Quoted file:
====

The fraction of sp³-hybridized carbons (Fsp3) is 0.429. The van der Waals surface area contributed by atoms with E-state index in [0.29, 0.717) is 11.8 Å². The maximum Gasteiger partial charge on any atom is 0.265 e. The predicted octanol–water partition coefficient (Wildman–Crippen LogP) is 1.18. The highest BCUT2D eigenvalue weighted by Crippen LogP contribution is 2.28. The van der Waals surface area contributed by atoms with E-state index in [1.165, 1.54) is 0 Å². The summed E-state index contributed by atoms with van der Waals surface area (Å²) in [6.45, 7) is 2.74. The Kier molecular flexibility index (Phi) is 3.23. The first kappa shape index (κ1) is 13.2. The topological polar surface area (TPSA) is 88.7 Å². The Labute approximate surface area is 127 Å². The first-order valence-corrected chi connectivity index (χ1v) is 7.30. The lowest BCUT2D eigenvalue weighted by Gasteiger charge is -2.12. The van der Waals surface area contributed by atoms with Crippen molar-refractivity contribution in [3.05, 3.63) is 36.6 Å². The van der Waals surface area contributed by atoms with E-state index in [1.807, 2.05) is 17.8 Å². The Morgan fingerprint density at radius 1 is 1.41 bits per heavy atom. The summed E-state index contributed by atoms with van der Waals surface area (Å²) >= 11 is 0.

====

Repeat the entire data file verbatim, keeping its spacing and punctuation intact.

The fraction of sp³-hybridized carbons (Fsp3) is 0.429. The van der Waals surface area contributed by atoms with E-state index in [0.29, 0.717) is 11.8 Å². The maximum Gasteiger partial charge on any atom is 0.265 e. The predicted octanol–water partition coefficient (Wildman–Crippen LogP) is 1.18. The highest BCUT2D eigenvalue weighted by Crippen LogP contribution is 2.28. The van der Waals surface area contributed by atoms with E-state index in [1.165, 1.54) is 0 Å². The summed E-state index contributed by atoms with van der Waals surface area (Å²) in [6.45, 7) is 2.74. The Kier molecular flexibility index (Phi) is 3.23. The first kappa shape index (κ1) is 13.2. The topological polar surface area (TPSA) is 88.7 Å². The Labute approximate surface area is 127 Å². The first-order valence-corrected chi connectivity index (χ1v) is 7.30. The lowest BCUT2D eigenvalue weighted by Gasteiger charge is -2.12. The van der Waals surface area contributed by atoms with Crippen molar-refractivity contribution in [3.05, 3.63) is 36.6 Å². The van der Waals surface area contributed by atoms with E-state index in [1.807, 2.05) is 17.8 Å². The Morgan fingerprint density at radius 1 is 1.41 bits per heavy atom. The summed E-state index contributed by atoms with van der Waals surface area (Å²) >= 11 is 0.